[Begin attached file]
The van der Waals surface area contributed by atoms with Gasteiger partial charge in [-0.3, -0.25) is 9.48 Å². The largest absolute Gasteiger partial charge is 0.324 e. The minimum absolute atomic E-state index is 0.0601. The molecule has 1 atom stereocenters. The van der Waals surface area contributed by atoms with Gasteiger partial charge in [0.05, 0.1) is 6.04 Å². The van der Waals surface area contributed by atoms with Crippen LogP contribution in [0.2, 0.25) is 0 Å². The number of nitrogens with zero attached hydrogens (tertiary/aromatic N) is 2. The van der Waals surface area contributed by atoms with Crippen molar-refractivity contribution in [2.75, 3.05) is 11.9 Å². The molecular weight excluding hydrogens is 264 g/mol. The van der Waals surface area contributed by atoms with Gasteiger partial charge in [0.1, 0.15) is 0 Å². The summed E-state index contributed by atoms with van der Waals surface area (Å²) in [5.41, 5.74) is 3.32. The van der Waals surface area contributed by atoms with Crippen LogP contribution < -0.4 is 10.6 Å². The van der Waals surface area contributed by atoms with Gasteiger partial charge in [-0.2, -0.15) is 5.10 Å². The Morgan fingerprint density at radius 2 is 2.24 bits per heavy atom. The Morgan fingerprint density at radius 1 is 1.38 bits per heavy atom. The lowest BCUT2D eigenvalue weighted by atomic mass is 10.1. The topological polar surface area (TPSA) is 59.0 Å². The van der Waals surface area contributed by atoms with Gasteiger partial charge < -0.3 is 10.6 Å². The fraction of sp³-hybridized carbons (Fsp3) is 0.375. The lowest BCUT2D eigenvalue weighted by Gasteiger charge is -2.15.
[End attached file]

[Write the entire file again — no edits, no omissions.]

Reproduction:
The van der Waals surface area contributed by atoms with Gasteiger partial charge in [-0.3, -0.25) is 9.48 Å². The largest absolute Gasteiger partial charge is 0.324 e. The minimum absolute atomic E-state index is 0.0601. The molecule has 1 atom stereocenters. The van der Waals surface area contributed by atoms with Gasteiger partial charge in [0.05, 0.1) is 6.04 Å². The van der Waals surface area contributed by atoms with Crippen LogP contribution in [0.2, 0.25) is 0 Å². The number of nitrogens with zero attached hydrogens (tertiary/aromatic N) is 2. The van der Waals surface area contributed by atoms with Crippen molar-refractivity contribution in [2.75, 3.05) is 11.9 Å². The molecular weight excluding hydrogens is 264 g/mol. The van der Waals surface area contributed by atoms with Gasteiger partial charge in [0.1, 0.15) is 0 Å². The summed E-state index contributed by atoms with van der Waals surface area (Å²) in [5.41, 5.74) is 3.32. The van der Waals surface area contributed by atoms with Crippen LogP contribution < -0.4 is 10.6 Å². The van der Waals surface area contributed by atoms with Gasteiger partial charge in [-0.2, -0.15) is 5.10 Å². The Morgan fingerprint density at radius 2 is 2.24 bits per heavy atom. The Morgan fingerprint density at radius 1 is 1.38 bits per heavy atom. The lowest BCUT2D eigenvalue weighted by atomic mass is 10.1. The topological polar surface area (TPSA) is 59.0 Å². The van der Waals surface area contributed by atoms with Gasteiger partial charge < -0.3 is 10.6 Å². The fraction of sp³-hybridized carbons (Fsp3) is 0.375. The lowest BCUT2D eigenvalue weighted by Gasteiger charge is -2.15.